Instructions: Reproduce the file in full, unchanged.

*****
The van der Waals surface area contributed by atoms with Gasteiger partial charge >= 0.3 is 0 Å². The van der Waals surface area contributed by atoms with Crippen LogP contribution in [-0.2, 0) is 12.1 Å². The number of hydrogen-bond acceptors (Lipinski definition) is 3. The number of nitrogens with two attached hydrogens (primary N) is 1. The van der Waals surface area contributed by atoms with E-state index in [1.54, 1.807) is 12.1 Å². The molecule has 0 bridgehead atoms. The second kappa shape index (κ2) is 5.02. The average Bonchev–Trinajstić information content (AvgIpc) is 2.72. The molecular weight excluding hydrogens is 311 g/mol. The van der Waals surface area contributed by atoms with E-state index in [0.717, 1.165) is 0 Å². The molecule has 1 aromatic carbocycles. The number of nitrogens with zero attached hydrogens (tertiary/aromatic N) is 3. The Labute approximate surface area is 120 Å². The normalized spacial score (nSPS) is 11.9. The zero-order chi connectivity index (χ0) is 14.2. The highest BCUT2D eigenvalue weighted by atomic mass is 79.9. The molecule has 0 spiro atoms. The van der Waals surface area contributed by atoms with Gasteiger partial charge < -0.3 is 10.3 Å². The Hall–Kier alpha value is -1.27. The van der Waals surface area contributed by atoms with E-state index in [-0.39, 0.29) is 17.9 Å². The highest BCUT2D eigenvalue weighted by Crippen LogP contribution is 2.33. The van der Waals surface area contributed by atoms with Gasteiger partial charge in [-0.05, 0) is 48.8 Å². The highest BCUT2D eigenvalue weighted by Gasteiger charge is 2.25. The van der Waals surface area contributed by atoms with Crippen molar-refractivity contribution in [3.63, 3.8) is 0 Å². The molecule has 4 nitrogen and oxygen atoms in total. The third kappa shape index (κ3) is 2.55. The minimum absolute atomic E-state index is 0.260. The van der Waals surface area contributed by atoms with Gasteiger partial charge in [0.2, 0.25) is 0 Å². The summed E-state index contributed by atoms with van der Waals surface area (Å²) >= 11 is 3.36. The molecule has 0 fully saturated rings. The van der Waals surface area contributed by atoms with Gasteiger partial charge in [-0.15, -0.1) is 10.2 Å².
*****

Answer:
The van der Waals surface area contributed by atoms with Gasteiger partial charge >= 0.3 is 0 Å². The van der Waals surface area contributed by atoms with Crippen LogP contribution in [-0.2, 0) is 12.1 Å². The number of hydrogen-bond acceptors (Lipinski definition) is 3. The number of nitrogens with two attached hydrogens (primary N) is 1. The van der Waals surface area contributed by atoms with E-state index in [1.54, 1.807) is 12.1 Å². The molecule has 0 bridgehead atoms. The second kappa shape index (κ2) is 5.02. The average Bonchev–Trinajstić information content (AvgIpc) is 2.72. The molecular weight excluding hydrogens is 311 g/mol. The van der Waals surface area contributed by atoms with E-state index in [0.717, 1.165) is 0 Å². The molecule has 1 aromatic carbocycles. The number of nitrogens with zero attached hydrogens (tertiary/aromatic N) is 3. The Labute approximate surface area is 120 Å². The normalized spacial score (nSPS) is 11.9. The zero-order chi connectivity index (χ0) is 14.2. The highest BCUT2D eigenvalue weighted by atomic mass is 79.9. The molecule has 0 spiro atoms. The van der Waals surface area contributed by atoms with Gasteiger partial charge < -0.3 is 10.3 Å². The Hall–Kier alpha value is -1.27. The van der Waals surface area contributed by atoms with E-state index in [-0.39, 0.29) is 17.9 Å². The highest BCUT2D eigenvalue weighted by Crippen LogP contribution is 2.33. The van der Waals surface area contributed by atoms with Gasteiger partial charge in [-0.05, 0) is 48.8 Å². The highest BCUT2D eigenvalue weighted by Gasteiger charge is 2.25. The van der Waals surface area contributed by atoms with Crippen molar-refractivity contribution in [3.63, 3.8) is 0 Å². The molecule has 4 nitrogen and oxygen atoms in total. The third kappa shape index (κ3) is 2.55. The minimum absolute atomic E-state index is 0.260. The van der Waals surface area contributed by atoms with Gasteiger partial charge in [0.2, 0.25) is 0 Å². The summed E-state index contributed by atoms with van der Waals surface area (Å²) >= 11 is 3.36. The molecule has 0 fully saturated rings. The van der Waals surface area contributed by atoms with Gasteiger partial charge in [-0.15, -0.1) is 10.2 Å².